Also, every request must be screened and inspected as it crosses the perimeter firewall, and with most enterprises not having the hardware in place to screen request from so many remote workers, requests start to back-up, causing delays. While this may seem sensible from a security perspective (given that headquarters can inspect the traffic at the hub’s perimeter), it doesn’t make sense in terms of network optimisation.
To compensate for the networking problems with remote access VPN, organisations typically make compromises that have negative security implications.
Some may choose to connect when they need access to the internal data centre and disconnect when they do not, which leads to problems with security policy enforcement. Many cloud service providers leverage encryption, two-factor authentication and other methods of securing data traffic, but when users are not connected via VPN, the enterprise loses visibility into application usage, control over access to unsanctioned applications, and the ability to enforce security policies.
This situation cannot be resolved by adding more VPN gate¬ways. A remote access VPN gateway is simply a termination point for the tunnel, and it does not provide traffic inspection. Even if more VPN gateways were deployed, they would not be able to inspect traffic without additional security measures.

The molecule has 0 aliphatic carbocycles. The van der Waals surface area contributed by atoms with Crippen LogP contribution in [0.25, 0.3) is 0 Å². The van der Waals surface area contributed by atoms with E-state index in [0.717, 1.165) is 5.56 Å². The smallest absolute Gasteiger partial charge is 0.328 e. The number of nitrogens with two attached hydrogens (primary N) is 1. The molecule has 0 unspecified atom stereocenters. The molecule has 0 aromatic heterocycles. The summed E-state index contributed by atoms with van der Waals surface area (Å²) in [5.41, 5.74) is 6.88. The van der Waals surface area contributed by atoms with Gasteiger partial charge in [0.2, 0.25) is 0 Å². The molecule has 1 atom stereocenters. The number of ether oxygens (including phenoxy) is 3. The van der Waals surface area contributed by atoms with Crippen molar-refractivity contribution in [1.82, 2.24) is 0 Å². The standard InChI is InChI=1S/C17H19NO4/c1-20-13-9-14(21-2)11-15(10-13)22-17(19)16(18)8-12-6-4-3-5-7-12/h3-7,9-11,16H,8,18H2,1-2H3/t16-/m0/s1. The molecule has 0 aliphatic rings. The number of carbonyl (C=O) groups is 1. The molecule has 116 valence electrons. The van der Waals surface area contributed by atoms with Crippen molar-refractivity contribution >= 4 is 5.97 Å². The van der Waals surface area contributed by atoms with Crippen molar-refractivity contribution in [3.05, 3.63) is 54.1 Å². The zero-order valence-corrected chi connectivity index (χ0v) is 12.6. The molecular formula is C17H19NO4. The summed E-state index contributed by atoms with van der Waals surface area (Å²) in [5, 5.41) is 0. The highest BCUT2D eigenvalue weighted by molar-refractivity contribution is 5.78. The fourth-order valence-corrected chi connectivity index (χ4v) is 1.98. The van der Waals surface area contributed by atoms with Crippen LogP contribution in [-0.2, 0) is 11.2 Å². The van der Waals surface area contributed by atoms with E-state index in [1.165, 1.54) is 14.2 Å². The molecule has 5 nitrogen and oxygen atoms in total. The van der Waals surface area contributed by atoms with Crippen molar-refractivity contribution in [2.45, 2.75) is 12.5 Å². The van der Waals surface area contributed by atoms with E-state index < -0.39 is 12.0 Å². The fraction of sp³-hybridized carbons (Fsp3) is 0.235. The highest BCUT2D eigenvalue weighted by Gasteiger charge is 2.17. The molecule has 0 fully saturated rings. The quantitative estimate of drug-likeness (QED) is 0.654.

Another common but unsecure method of overcoming the limitations of remote access VPN is to set up a split tunnel. With a split tunnel, traffic bound for the corporate domain goes over the VPN tunnel, and anything else goes directly to the internet. This may reduce latency for internet traffic, but it means there is no traffic inspection at all for internet or cloud traffic.
Considering the rapid growth of remote working, enterprises are finding remote access VPN is neither optimised for the cloud nor secure and a new approach is required to account for today’s application mix. A Modern Architecture for the Mobile Workforce A mobile workforce needs access to the data centre, the internet, and applications across public, private, and hybrid clouds. The right architecture should enable access to all data, with minimised latency, while still ensuring visibility and security, wherever they or the user is located.